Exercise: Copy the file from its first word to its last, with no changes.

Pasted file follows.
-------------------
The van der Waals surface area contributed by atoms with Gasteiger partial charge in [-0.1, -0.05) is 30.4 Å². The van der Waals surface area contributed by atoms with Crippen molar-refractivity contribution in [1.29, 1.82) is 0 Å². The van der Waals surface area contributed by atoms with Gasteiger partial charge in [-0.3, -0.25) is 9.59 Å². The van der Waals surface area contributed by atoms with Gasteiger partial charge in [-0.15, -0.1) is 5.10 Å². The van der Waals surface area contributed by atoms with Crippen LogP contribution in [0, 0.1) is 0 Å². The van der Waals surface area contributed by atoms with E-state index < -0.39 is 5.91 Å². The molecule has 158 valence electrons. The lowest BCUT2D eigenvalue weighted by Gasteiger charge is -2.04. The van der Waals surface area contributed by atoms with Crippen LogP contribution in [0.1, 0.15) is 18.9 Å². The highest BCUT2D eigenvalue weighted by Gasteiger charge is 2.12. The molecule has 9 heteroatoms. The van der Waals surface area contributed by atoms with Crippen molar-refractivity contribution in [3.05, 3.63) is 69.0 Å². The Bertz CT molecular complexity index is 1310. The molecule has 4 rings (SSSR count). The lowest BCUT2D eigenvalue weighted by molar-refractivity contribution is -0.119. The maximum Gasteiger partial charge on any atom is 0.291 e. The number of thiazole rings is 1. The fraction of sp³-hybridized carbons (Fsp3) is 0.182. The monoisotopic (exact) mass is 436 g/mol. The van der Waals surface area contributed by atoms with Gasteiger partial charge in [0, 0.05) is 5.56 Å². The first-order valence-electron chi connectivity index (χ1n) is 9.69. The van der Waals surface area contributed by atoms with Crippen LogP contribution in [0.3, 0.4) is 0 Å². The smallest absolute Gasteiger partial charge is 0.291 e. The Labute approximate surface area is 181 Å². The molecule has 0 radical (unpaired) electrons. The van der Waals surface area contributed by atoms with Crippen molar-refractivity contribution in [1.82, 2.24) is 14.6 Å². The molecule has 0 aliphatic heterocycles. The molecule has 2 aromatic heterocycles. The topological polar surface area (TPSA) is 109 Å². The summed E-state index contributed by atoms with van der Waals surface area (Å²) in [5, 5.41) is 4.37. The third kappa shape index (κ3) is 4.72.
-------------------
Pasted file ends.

The van der Waals surface area contributed by atoms with Gasteiger partial charge in [-0.1, -0.05) is 30.4 Å². The van der Waals surface area contributed by atoms with Crippen molar-refractivity contribution in [1.29, 1.82) is 0 Å². The van der Waals surface area contributed by atoms with Gasteiger partial charge in [-0.3, -0.25) is 9.59 Å². The van der Waals surface area contributed by atoms with Gasteiger partial charge in [-0.15, -0.1) is 5.10 Å². The van der Waals surface area contributed by atoms with Crippen LogP contribution in [0, 0.1) is 0 Å². The van der Waals surface area contributed by atoms with E-state index < -0.39 is 5.91 Å². The molecule has 158 valence electrons. The lowest BCUT2D eigenvalue weighted by Gasteiger charge is -2.04. The van der Waals surface area contributed by atoms with Crippen LogP contribution in [0.1, 0.15) is 18.9 Å². The highest BCUT2D eigenvalue weighted by Gasteiger charge is 2.12. The molecule has 9 heteroatoms. The van der Waals surface area contributed by atoms with Crippen molar-refractivity contribution in [3.05, 3.63) is 69.0 Å². The Bertz CT molecular complexity index is 1310. The molecule has 4 rings (SSSR count). The lowest BCUT2D eigenvalue weighted by molar-refractivity contribution is -0.119. The maximum Gasteiger partial charge on any atom is 0.291 e. The number of thiazole rings is 1. The fraction of sp³-hybridized carbons (Fsp3) is 0.182. The monoisotopic (exact) mass is 436 g/mol. The van der Waals surface area contributed by atoms with Gasteiger partial charge in [0, 0.05) is 5.56 Å². The first-order valence-electron chi connectivity index (χ1n) is 9.69. The van der Waals surface area contributed by atoms with Crippen LogP contribution in [0.3, 0.4) is 0 Å². The smallest absolute Gasteiger partial charge is 0.291 e. The Labute approximate surface area is 181 Å². The molecule has 0 radical (unpaired) electrons. The van der Waals surface area contributed by atoms with Crippen molar-refractivity contribution in [1.82, 2.24) is 14.6 Å². The molecule has 0 aliphatic heterocycles. The molecule has 2 aromatic heterocycles. The topological polar surface area (TPSA) is 109 Å². The summed E-state index contributed by atoms with van der Waals surface area (Å²) in [5, 5.41) is 4.37. The third kappa shape index (κ3) is 4.72.